Book Report: Unprocessed

Reviews of books relevant to the food movement.

unprocessed book

One sentence summary: Thoughtful, dedicated, graduate student in Tuscon, AZ spends one year avoiding all processed food to discover what “processed” means in all facets of the food system.

Book title: Unprocessed: My City-Dwelling Year of Reclaiming Real Food
Author: Megan Kimble
Year of Publication: 2015
Length: 326 pages
Keywords: local, farm-to-table, home cooking, slow food, lifestyle

Memorable Quote: “Eating unprocessed wasn’t just a way to opt out of a broken food system, it was also a way to opt in. To opt in to another way of eating, another way of being with food, flavor, and community.”

greens growing near the sink

Much like me (or any typical millennial-aged foodie these days), Megan Kimble, the author of Unprocessed got hooked learning about where our food comes from and how the system evolved to where it is today. Growing up in the Los Angeles area (Pasadena, in fact!), she ate well, but didn’t spend much time thinking about food. That changed after she left home and so during her stint in grad school doing an MFA in writing in Tuscon, she decided to act on her food interests. She writes about reading food system books and articles for fun (hi, have you met me?), being inspired by food movement icon Michael Pollan, and deciding to do something with the little power she felt she possessed.

freshly-milled flour

So Kimble decided to spend one whole year changing the way she ate by unprocessing her diet. More specifically, she avoided all ultraprocessed food. So yes, as she explains in her introduction, peanuts are processed into peanut butter when they are ground up, but that’s different than a frozen microwave dinner barely resembling the foods it started as.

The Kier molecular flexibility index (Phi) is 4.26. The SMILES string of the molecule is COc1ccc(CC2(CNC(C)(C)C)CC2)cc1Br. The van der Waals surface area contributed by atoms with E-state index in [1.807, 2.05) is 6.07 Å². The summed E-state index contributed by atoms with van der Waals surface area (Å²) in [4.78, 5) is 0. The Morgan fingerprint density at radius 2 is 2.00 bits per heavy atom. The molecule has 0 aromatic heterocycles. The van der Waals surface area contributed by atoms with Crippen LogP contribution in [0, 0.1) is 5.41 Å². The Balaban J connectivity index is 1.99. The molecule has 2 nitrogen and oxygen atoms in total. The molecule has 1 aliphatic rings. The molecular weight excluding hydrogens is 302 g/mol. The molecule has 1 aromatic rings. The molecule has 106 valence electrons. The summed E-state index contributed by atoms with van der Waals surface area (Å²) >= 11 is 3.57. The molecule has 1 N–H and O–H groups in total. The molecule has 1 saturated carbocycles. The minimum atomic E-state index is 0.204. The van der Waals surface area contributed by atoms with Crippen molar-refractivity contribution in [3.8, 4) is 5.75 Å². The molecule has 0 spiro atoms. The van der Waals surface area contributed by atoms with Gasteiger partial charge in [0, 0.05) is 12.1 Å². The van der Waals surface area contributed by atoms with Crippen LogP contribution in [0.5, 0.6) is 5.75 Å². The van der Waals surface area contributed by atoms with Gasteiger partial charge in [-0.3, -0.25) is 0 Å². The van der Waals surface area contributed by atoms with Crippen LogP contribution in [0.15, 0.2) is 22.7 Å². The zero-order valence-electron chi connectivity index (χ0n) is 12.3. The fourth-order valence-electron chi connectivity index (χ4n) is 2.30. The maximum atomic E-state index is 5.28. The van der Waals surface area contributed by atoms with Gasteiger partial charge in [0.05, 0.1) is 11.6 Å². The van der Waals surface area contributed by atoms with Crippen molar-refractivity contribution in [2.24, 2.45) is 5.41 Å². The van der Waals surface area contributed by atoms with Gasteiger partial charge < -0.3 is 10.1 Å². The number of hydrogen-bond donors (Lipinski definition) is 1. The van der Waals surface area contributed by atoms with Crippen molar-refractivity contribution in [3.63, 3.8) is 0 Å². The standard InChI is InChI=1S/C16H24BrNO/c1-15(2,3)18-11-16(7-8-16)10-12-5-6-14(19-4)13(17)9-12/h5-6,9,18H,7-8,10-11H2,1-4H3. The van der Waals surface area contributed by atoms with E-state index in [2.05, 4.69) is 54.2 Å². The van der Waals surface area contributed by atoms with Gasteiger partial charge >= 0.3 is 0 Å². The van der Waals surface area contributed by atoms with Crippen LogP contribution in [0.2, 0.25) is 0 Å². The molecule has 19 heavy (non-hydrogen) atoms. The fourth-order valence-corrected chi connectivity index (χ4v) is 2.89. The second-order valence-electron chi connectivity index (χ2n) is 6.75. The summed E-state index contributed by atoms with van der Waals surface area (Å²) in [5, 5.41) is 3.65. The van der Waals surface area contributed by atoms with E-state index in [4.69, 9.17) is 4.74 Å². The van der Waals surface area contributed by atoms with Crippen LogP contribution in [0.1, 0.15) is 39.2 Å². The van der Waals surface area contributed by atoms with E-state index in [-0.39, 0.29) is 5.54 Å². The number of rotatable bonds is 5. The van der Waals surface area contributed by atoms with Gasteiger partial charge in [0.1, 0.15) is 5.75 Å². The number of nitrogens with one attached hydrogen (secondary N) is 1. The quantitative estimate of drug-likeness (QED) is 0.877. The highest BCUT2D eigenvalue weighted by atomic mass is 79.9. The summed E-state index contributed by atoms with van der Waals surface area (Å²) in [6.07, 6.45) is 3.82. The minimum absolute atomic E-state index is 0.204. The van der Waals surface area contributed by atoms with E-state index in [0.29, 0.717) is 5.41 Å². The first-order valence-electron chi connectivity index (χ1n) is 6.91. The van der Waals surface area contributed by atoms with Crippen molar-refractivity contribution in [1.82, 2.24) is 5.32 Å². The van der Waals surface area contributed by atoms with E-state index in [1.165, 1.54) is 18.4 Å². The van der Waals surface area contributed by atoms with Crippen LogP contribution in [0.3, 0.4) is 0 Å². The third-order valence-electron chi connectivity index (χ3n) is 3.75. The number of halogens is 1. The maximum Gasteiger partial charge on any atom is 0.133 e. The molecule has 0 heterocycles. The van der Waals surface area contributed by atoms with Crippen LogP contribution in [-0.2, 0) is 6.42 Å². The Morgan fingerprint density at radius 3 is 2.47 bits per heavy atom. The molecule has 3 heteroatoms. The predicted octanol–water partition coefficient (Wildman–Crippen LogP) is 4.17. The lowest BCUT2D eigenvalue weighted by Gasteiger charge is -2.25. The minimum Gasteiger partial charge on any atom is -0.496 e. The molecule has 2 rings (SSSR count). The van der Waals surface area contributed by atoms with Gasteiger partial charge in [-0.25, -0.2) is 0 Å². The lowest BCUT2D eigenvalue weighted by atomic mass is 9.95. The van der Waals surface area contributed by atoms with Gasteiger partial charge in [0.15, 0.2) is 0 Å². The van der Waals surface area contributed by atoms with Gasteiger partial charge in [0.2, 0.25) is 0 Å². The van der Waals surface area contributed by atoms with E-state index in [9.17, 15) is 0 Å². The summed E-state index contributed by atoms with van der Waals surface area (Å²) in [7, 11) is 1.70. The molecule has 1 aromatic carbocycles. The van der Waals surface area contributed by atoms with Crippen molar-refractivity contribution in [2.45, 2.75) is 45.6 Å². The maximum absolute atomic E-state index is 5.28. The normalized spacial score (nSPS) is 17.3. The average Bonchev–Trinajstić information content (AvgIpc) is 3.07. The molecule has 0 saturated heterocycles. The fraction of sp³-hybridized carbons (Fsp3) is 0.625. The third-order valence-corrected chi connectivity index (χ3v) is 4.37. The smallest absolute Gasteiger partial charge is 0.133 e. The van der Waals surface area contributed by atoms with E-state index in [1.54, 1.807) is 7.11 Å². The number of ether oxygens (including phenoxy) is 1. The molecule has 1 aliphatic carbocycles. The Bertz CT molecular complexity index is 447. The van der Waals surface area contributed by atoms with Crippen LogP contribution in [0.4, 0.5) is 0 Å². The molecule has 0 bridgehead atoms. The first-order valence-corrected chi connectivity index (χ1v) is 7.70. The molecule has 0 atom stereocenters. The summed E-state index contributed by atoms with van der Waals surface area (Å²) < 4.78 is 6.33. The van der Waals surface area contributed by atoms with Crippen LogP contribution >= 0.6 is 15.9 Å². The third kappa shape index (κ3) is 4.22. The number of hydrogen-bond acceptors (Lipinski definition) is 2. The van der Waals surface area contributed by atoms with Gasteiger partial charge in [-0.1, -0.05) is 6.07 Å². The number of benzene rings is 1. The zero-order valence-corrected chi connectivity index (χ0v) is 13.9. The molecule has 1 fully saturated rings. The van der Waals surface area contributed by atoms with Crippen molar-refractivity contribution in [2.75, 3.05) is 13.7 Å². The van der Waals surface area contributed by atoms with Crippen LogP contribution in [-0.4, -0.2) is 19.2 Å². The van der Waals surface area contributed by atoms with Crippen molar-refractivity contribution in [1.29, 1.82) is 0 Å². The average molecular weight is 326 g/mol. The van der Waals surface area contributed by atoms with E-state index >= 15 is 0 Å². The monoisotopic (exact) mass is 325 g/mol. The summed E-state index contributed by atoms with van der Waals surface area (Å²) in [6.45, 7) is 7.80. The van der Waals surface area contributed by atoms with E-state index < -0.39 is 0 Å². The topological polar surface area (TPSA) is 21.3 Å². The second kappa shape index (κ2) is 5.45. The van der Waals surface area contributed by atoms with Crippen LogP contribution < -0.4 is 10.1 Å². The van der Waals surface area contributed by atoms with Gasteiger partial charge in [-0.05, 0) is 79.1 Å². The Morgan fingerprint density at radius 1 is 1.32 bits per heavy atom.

Kimble’s book is organized to take the reader through 10+ topics (sugar, meat, flour, dairy, etc.) within the food system that she investigates during her year. You get the sense that all these chapters played out simultaneously in her life, but for ease of understanding, she split them into coherent sections connected through a witty narrative.

My opinion: I loved this book. I found myself (literally) nodding along with Kimble’s perspective while reading on the train to and from work. This book isn’t a page-turner, but if you invest in it with patience, the outcome is worth it. Kind of like the slow food movement, eh?

unprocessed whole grain bread

The most important thing to say in this review is how much I respect Kimble for (1) following through on a difficult journey and (2) writing really well about it.

As you recall from my recent 30-day challenge, I wrote about how difficult it is to change eating behaviors. It takes a great deal of intention, time, and effort. Kimble drastically changed her food habits for a whole year! WOW.

Diving deeper into the logistics, she was able to do that because she had a lot of autonomy over her food. She had time to cook and prepare, she didn’t travel for work much, and she didn’t have family members relying on her to get food on the table for every meal. That gave her plenty of flexibility and an opportunity to take control of changing what she ate. Many people aren’t in a situation in which this experiment would be feasible. I don’t say any of this to diminish what Kimble did at all, but to realize some key factors in her success.

reading unprocssed book

To sum up: Food system books can be a bit dry (trust me, I’ve read them), so major props to Kimble for making this book engaging and informative. She threw in just enough personal details --- New romance! New friends! --- to keep the story as strong as the educational content.

I highly recommend this read!